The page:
What if you grew pulses at home and thereby helped to achieve more sustainable food systems? What if wild legumes helped improve the impact of land use? These are provocations from the legumES project, a research and innovation project scientifically coordinated by Pietro Iannetta, from the James Hutton Institute, through his joint appointment as Assistant Professor at Universidade Católica Portuguesa and "Invited Senior Scientist" in the PlanTech Research Group of the Centre for Biotechnology and Fine Chemistry (CBQF), of Faculty of Biotechnology.
Pietro Ianneta explains that "the project does more than challenge how legumes are cultivated, but in fact how we monitor and response to the impacts of management (human behaviour), on the ecosystem - and in fact food systems in general since these ned to become better functioning than they currently are given the pressures of climate change, biodiversity loss, and erosion of good-food culture." The project, which has just started its research and innovation journey, has the main objective of validating the benefits of legumes for the ecosystem.
With a duration of four years, it has received funding of 6.2 million euros from the European Commission and the governments of Switzerland and the United Kingdom. It is being carried out by a multidisciplinary consortium of 22 partners from 12 EU countries, plus Switzerland and the UK. The partnership encompasses research and technology organisations, micro, small and medium-sized enterprises, large companies and non-governmental organisations, and this complement reflects the multidimensional challenge posed.
The "ecosystem service benefits" of legumes
What are the "benefits of ecosystem services"? Refer to ecosystem-based functions which directly or indirectly help ensure the well-being of organisms, and so also the environment on which they depend. Such services or benefits include food, clean water, pollination of crop and wild species, plus aesthetic, and recreational values. Academics class these benefits into four broad types (provisioning, regulating, cultural, supporting). When quantifying or assessing and comparing ecosystem services the CICES (Common International Classification of Ecosystem Services; cices.eu) is used.
As such, quantifying and validating these benefits is extremely important given the existential threat posed by climate change and environmental degradation. In this context of "protecting life", legumes are an extremely important group of plants in natural and cultivated environments, but they remain underutilised throughout Europe.
To try to help boost the effective management of wild legumes and the utilisation of cultivated legumes, the legumES project adopts "cooperative research" and "knowledge co-creation" approaches - involving farmers, farm networks and land managers dealing with legumes in agricultural and natural environments. This co-operative partnership will help ensure that best practices for legume conservation and cultivation are identified, developed and adopted.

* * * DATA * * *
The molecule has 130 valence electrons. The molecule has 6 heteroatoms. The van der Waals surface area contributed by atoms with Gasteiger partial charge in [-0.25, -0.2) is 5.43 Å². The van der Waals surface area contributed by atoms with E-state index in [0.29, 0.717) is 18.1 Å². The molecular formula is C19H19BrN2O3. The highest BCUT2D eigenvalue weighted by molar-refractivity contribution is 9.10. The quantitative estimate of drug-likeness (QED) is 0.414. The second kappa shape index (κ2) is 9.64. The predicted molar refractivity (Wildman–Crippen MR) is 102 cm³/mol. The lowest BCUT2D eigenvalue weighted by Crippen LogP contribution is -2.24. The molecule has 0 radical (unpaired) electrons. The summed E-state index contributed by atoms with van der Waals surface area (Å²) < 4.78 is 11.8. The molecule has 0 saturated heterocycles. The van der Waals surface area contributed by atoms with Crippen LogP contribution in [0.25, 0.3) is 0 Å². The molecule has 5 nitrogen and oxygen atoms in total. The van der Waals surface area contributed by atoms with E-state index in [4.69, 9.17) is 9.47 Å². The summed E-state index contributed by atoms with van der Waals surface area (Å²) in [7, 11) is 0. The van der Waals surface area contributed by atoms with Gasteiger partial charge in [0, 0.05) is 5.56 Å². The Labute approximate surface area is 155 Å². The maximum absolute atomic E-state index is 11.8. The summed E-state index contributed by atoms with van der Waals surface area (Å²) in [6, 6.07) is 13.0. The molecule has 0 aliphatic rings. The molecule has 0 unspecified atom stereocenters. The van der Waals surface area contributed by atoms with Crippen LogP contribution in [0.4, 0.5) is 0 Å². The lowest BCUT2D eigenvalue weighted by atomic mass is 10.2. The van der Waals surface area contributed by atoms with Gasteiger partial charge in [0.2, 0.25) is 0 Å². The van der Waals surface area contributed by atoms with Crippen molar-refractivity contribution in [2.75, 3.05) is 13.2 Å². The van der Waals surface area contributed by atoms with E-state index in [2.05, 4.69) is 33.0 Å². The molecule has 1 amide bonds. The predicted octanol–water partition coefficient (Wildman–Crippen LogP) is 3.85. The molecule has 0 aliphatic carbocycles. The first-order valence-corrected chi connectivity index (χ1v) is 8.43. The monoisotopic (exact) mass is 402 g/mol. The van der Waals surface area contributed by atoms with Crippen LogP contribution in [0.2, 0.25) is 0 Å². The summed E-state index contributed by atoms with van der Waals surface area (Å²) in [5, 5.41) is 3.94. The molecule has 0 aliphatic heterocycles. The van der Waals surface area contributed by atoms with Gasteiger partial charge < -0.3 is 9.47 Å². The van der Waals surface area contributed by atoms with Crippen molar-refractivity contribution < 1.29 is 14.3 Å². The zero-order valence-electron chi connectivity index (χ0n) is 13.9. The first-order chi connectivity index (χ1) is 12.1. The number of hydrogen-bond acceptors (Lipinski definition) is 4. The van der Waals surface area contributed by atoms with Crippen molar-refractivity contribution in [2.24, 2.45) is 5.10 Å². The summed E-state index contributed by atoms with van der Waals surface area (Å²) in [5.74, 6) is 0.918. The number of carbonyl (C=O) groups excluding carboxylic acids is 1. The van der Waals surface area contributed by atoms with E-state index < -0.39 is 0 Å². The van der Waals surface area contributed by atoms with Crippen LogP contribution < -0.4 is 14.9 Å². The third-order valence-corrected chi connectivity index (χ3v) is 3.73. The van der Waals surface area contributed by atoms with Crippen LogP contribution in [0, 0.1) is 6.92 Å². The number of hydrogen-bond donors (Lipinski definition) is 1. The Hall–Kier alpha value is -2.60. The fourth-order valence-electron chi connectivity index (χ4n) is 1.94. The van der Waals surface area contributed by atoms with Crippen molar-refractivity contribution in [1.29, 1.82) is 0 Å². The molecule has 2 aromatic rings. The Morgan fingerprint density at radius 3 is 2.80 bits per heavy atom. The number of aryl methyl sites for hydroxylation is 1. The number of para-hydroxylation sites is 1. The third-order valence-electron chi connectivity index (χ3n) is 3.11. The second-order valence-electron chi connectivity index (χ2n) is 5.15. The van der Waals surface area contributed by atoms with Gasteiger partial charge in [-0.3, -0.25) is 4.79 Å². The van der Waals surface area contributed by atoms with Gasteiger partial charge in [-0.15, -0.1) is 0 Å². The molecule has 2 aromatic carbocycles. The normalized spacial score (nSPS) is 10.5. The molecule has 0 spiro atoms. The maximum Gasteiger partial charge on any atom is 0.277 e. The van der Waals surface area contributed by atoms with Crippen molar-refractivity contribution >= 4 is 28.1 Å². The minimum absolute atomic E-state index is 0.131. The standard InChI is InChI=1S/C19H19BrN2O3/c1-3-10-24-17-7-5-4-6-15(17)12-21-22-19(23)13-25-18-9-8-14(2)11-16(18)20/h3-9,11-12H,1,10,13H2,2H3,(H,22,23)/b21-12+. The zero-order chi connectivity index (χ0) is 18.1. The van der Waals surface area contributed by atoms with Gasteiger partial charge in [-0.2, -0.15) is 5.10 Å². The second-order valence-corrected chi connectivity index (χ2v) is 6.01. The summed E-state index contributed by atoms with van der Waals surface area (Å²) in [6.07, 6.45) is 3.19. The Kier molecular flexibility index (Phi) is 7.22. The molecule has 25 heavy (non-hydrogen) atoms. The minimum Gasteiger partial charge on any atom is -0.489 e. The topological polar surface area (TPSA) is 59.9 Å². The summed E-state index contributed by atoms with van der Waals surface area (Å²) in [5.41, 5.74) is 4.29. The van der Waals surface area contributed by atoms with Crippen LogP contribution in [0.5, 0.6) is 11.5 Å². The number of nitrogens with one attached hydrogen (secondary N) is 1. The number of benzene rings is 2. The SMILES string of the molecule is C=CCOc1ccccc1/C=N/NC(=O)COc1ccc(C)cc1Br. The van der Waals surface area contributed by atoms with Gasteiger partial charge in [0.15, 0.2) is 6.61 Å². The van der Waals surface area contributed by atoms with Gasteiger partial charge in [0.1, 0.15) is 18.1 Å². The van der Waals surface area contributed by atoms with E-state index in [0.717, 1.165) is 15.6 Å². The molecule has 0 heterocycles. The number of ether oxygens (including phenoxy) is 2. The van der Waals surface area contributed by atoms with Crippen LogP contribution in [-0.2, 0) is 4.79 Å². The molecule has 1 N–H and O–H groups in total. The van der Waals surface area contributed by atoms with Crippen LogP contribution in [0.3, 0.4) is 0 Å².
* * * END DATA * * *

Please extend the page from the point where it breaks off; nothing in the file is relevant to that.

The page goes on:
In addition, this approach also seeks to develop and integrate the use of new approaches and tools to quantify the benefits of legumes for the ecosystem. Since such methodologies and tools are also of interest to land managers and farmers, they also appeal to all actors in the value chain who seek to highlight their role in ensuring more sustainable and resilient ecosystems.
Very low level of legume cultivation and consumption in Europe
Pietro Iannetta, the project's coordinator, said that " across Europe, we face a situation where we must return to historic levels of legume cropping if we are to forward and address major challenges facing civilisation".
In many food cultures around the world, cultivated and wild legumes have historically provided nutrient-rich food as an important source of sustenance for humans and animals, and also contribute to ensuring the continued well-being of the land on which they grow. However, the level of legume cultivation and consumption in Europe remains far below the minimum thresholds needed to optimise sustainable production and to help meet recommended dietary guidelines.
While the production and consumption of foods based on legume grains may be increasing slowly, it is much less likely that these foods will be derived from legumes grown in or near the regions where they are consumed. The high dependence on imported legume grains means that the multi-environmental and socio-economic benefits of legumes are lost.
Marta Vasconcelos, a researcher at CBQF with an extensive CV in the field of legumes, added “support for more-sustainable agriculture is shifting towards a ‘public money for public goods’ model, which means ecosystem function benefits are sought. However, the exact extent of the potential benefits offered by legumes remains to be validated and quantified in social, environmental, as well as economic terms”. This is not a simple undertaking since the benefits are accrued and balanced across scales from field and farm to that of the regional and national levels, and so internationally. Therefore, the legumES project takes a ‘bottom-up’ and ‘top-down’ look at the options, from farmers and farm networks to business governance and government policies, respectively.
A meeting with more than 60 people from 12 countries
More than 60 people from 12 countries gathered at the Portuguese Catholic University in Porto to discuss legumES and plan the best way to test how home-grown legumes can help achieve more sustainable food systems and how wild legumes can help improve the impact of land uses.
In addition to the administrative planning for the 4-year project, workshops were held to determine the most important ecosystem services to focus on.